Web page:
The full text of this article

 

The jamu system: linking small-scale enterprises, traditional knowledge and social empowerment?
by Maria Costanza Torri
International Journal of Entrepreneurship and Small Business (IJESB), Vol. 15, No. 4, 2012

 

Abstract: Medicinal plants have been used extensively in numerous countries, Indonesia included, in the domain of traditional medicine and of natural product industry. Despite the topicality of this issue, few studies have focused on the commercial aspects of medicinal plants in local communities and on its potential impact on gender development in urban and peri-urban areas. This article aims to analyse the impact of women enterprises active in the traditional herbal sector (jamu) in Indonesia in terms of household revenues and social status. The paper emphasises how despite the important socio-economic results of small-scale enterprises in the jamu sector in the city of Jogjakarta, some challenges on the real potential of this commercial activity on local women still remain.

 

is only available to individual subscribers or to users at subscribing institutions.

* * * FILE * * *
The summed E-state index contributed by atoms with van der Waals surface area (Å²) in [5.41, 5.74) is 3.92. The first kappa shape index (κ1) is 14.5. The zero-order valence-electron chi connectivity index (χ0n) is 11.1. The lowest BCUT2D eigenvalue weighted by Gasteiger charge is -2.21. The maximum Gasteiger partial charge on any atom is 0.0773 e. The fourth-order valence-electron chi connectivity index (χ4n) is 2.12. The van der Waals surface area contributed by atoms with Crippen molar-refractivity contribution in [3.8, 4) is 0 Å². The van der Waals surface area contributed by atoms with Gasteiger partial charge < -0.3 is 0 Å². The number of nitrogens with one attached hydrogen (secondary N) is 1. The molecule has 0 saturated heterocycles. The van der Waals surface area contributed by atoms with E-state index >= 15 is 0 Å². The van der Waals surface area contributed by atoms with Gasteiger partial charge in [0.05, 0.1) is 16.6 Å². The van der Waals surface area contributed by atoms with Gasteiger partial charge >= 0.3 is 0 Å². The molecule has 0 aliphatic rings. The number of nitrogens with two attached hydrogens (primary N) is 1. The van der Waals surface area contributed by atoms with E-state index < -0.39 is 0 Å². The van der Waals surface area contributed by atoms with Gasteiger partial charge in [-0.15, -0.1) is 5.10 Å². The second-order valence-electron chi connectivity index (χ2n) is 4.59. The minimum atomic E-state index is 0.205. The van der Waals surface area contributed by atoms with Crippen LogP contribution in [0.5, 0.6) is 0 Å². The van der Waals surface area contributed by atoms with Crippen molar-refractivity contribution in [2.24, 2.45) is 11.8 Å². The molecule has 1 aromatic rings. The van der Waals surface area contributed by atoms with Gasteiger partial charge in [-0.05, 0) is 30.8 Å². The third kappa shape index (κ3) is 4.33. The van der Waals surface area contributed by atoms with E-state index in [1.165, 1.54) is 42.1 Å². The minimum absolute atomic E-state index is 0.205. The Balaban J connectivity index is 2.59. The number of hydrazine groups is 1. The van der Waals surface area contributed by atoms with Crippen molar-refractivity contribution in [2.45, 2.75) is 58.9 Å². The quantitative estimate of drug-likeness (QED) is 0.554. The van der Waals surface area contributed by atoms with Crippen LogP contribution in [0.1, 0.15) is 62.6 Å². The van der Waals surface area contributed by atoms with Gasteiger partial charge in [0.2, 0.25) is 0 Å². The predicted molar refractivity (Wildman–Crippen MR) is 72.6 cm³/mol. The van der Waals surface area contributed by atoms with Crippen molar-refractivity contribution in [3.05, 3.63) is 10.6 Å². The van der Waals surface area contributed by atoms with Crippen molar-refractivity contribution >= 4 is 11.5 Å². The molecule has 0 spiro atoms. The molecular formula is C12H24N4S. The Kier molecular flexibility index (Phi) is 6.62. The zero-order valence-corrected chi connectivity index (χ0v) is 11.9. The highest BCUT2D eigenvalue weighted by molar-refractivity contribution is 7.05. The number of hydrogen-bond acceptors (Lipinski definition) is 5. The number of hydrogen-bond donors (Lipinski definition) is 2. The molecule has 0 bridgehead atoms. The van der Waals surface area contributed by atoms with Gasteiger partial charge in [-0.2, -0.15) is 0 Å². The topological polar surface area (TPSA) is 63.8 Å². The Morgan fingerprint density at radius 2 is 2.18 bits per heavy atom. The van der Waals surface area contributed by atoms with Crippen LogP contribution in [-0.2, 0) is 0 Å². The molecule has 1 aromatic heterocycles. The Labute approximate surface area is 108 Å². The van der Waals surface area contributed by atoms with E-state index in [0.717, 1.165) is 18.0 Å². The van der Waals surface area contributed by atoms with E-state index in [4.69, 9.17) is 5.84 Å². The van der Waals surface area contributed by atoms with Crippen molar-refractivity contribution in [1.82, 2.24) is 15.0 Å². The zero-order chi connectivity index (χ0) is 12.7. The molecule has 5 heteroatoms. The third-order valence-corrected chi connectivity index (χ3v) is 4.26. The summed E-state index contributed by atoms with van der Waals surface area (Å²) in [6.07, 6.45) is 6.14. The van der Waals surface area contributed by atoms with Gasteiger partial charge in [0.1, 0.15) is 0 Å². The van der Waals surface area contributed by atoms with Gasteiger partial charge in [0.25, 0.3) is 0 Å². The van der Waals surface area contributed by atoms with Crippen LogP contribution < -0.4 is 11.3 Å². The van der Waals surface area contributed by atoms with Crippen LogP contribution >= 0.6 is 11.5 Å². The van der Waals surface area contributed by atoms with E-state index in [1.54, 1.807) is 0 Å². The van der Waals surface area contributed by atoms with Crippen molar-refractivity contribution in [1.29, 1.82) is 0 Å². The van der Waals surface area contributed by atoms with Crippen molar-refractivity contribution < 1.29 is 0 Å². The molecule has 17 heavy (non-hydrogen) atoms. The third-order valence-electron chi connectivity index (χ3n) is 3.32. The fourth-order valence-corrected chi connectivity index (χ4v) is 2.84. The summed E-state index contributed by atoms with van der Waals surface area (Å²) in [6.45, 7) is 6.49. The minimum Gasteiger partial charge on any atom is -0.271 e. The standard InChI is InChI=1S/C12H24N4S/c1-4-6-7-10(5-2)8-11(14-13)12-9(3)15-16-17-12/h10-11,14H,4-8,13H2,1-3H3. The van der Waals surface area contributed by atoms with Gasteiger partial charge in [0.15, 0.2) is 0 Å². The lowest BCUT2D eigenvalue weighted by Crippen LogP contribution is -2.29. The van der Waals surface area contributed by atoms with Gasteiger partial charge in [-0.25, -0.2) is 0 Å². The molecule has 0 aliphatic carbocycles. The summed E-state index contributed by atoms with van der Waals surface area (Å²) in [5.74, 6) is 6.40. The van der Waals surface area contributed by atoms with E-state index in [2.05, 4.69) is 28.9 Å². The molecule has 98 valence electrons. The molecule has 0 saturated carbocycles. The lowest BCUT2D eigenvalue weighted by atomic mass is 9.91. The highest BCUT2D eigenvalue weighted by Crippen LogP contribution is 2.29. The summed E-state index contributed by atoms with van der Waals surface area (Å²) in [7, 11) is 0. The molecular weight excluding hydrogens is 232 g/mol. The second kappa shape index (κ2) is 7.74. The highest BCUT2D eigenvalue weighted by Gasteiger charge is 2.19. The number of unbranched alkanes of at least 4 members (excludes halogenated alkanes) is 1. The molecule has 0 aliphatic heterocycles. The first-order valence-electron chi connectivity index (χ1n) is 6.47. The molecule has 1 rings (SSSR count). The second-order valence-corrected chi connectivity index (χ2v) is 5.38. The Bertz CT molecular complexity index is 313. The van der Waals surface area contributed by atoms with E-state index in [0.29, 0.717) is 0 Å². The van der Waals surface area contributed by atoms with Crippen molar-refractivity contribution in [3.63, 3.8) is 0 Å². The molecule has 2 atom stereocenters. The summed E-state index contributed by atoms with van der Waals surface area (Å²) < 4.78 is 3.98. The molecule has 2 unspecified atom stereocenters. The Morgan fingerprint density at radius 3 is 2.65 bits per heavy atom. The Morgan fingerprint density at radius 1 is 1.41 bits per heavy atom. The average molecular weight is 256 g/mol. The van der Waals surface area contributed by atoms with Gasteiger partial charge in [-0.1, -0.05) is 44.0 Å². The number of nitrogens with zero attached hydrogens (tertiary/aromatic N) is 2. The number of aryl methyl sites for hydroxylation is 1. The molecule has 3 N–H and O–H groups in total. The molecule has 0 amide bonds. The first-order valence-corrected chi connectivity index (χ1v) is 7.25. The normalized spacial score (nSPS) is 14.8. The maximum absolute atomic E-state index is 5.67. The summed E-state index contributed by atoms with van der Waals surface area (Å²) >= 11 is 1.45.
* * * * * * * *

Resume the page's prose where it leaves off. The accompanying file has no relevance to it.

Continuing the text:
Existing subscribers:
Go to Inderscience Online Journals to access the Full Text of this article.

 
Pay per view:
If you are not a subscriber and you just want to read the full contents of this article, buy online access here.

 
Complimentary Subscribers, Editors or Members of the Editorial Board of the International Journal of Entrepreneurship and Small Business (IJESB):
Login with your Inderscience username and password:

 

    Username:        Password:         

Forgotten your password?


 
Want to subscribe?
A subscription gives you complete access to all articles in the current issue, as well as to all articles in the previous three years (where applicable). See our Orders page to subscribe.

 
If you still need assistance, please email subs@inderscience.com